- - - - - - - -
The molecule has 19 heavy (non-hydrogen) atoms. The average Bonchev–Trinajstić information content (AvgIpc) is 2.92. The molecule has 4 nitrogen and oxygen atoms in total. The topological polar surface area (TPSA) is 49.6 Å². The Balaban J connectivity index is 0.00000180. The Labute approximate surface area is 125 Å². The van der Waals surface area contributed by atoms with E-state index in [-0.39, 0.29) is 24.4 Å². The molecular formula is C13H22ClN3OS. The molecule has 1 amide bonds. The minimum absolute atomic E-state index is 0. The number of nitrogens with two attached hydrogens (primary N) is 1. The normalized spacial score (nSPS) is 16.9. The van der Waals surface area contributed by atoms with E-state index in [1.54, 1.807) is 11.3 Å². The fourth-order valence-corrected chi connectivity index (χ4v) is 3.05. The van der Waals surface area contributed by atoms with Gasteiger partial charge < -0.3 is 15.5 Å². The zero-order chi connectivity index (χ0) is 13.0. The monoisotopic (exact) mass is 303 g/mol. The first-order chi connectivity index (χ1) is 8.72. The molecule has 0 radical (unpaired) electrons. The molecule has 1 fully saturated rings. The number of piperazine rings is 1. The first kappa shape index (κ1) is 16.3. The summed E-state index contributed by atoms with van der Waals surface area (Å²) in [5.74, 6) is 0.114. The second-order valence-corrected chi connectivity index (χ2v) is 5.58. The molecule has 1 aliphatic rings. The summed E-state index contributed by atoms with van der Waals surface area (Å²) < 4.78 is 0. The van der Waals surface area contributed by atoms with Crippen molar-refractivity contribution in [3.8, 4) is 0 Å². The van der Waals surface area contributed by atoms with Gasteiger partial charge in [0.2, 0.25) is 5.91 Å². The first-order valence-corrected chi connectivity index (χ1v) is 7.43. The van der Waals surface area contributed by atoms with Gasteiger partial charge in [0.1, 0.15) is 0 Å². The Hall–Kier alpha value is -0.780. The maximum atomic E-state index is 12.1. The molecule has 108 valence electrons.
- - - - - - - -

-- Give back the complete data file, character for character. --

The molecule has 19 heavy (non-hydrogen) atoms. The average Bonchev–Trinajstić information content (AvgIpc) is 2.92. The molecule has 4 nitrogen and oxygen atoms in total. The topological polar surface area (TPSA) is 49.6 Å². The Balaban J connectivity index is 0.00000180. The Labute approximate surface area is 125 Å². The van der Waals surface area contributed by atoms with E-state index in [-0.39, 0.29) is 24.4 Å². The molecular formula is C13H22ClN3OS. The molecule has 1 amide bonds. The minimum absolute atomic E-state index is 0. The number of nitrogens with two attached hydrogens (primary N) is 1. The normalized spacial score (nSPS) is 16.9. The van der Waals surface area contributed by atoms with E-state index in [1.54, 1.807) is 11.3 Å². The fourth-order valence-corrected chi connectivity index (χ4v) is 3.05. The van der Waals surface area contributed by atoms with Gasteiger partial charge < -0.3 is 15.5 Å². The zero-order chi connectivity index (χ0) is 13.0. The monoisotopic (exact) mass is 303 g/mol. The first-order chi connectivity index (χ1) is 8.72. The molecule has 0 radical (unpaired) electrons. The molecule has 1 fully saturated rings. The number of piperazine rings is 1. The first kappa shape index (κ1) is 16.3. The summed E-state index contributed by atoms with van der Waals surface area (Å²) in [5.74, 6) is 0.114. The second-order valence-corrected chi connectivity index (χ2v) is 5.58. The molecule has 1 aliphatic rings. The summed E-state index contributed by atoms with van der Waals surface area (Å²) < 4.78 is 0. The van der Waals surface area contributed by atoms with Crippen molar-refractivity contribution in [3.8, 4) is 0 Å². The van der Waals surface area contributed by atoms with Gasteiger partial charge in [0.2, 0.25) is 5.91 Å². The first-order valence-corrected chi connectivity index (χ1v) is 7.43. The van der Waals surface area contributed by atoms with Gasteiger partial charge in [0.1, 0.15) is 0 Å². The Hall–Kier alpha value is -0.780. The maximum atomic E-state index is 12.1. The molecule has 108 valence electrons.